Saved by the 'frog man'Thomson couple recalls being airlifted out of flooded home
By: Jana Peterson, Pine Journal
By the time the little “frogman” dropped out of the sky and told them it was time to leave, Thomson’s Alan and Linda Johnson had reached a similar conclusion. They just weren’t sure how to make it happen.
Alan had attempted to canoe to the neighbor’s home a couple doors down and been dissuaded by the speed and violence of the water that was flowing over the side of the Thomson Dam and reservoir.
Enter the Coast Guard and its bright orange helicopter.
“They came and hovered over the lake, then the house,” Linda said, explaining that their two-story home sits next to the reservoir lake at the top of Vermilion Street in Thomson. “We could see that they were looking in the house to see who was there, so we went out on the deck. That’s when the guy dropped from the helicopter, wearing a wet suit, fins and a snorkel, ready to brave the water.”
He gave the Johnsons one minute to get very few items together. Linda grabbed their work calendar – they own Alan Johnson Photography and this is peak senior photo season – a jacket, her comfy shoes and some vitamins. Then she got into the bright orange basket that was hanging from the helicopter.
“I am horribly afraid of heights,” said Johnson. “I just closed my eyes and it went up really fast; it didn’t spin at all. Then I felt it hit against the helicopter and some hands opened the cage and they got me into a seat. Then they went back down for Alan.”
Linda said “the frogman” explained that they were worried a dam north of the Thomson Dam might break.
“If that happened, it could challenge the integrity of the foundation of the house,” she said. “He said ‘I’d hate to see you go sliding down the hill in your house.’ Someone from the sheriff’s department called at about the same time and told us that it would be better to leave now than have them find our bodies at the end of the street.”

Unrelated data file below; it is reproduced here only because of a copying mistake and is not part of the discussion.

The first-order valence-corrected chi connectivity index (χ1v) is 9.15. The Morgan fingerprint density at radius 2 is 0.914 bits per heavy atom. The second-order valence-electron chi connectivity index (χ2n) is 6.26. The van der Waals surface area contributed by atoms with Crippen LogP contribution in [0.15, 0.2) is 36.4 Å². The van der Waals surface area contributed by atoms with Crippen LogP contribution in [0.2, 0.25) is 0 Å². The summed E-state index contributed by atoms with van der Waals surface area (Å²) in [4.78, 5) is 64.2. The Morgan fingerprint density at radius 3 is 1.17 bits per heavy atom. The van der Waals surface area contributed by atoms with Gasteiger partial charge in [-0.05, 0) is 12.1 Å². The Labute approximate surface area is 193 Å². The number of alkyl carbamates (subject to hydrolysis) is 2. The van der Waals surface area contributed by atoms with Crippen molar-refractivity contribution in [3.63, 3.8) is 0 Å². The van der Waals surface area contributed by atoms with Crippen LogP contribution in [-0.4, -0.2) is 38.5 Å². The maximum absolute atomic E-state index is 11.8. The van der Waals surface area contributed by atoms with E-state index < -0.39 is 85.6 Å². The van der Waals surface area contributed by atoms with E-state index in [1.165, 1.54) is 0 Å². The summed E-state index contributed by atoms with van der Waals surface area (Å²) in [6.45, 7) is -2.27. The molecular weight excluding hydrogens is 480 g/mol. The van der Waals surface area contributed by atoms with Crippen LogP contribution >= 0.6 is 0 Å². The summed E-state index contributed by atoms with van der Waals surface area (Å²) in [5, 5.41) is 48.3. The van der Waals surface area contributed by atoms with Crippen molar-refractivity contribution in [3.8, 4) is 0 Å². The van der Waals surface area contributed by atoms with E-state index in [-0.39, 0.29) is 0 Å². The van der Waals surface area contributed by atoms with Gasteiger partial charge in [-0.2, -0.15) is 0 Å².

Now that street looks like something out of a war zone, as if “someone dropped five grenades on it,” she said. The photography studio will have to be almost completely renovated, along with a good portion of the lower floor of their home.
“The water came over the wall everywhere that there was a wall,” Linda said, “even when all the gates were up, it came over the wall. The force of the water was incredible.”
To make matters worse, they haven’t had time to work on the house much, because their calendar was full of portrait sessions that could be moved, but not cancelled. Since a couple days after the flood, they’ve relocated to The Suites in Canal Park, where they’ve had a room to sleep in and a room to use as a photography studio. Because taking photos is their bread and butter, they weren’t able to stop because of the flood. The students, Linda said, have been very understanding about the relocation.
On the bright side, they didn’t lose any photographs or their camera equipment although much of the studio was ruined. The computer is still working. They had time to move a lot of things upstairs before the downstairs flooded. And they’re alive and well.
“Our kids are just happy that we’re safe,” Linda said, noting that her daughter, Jen (Goeppinger) Velic, wanted to come up but because she’s expecting a baby any day now, Linda told her to stay away from the mold and mud for now.
“So are we,” Linda said.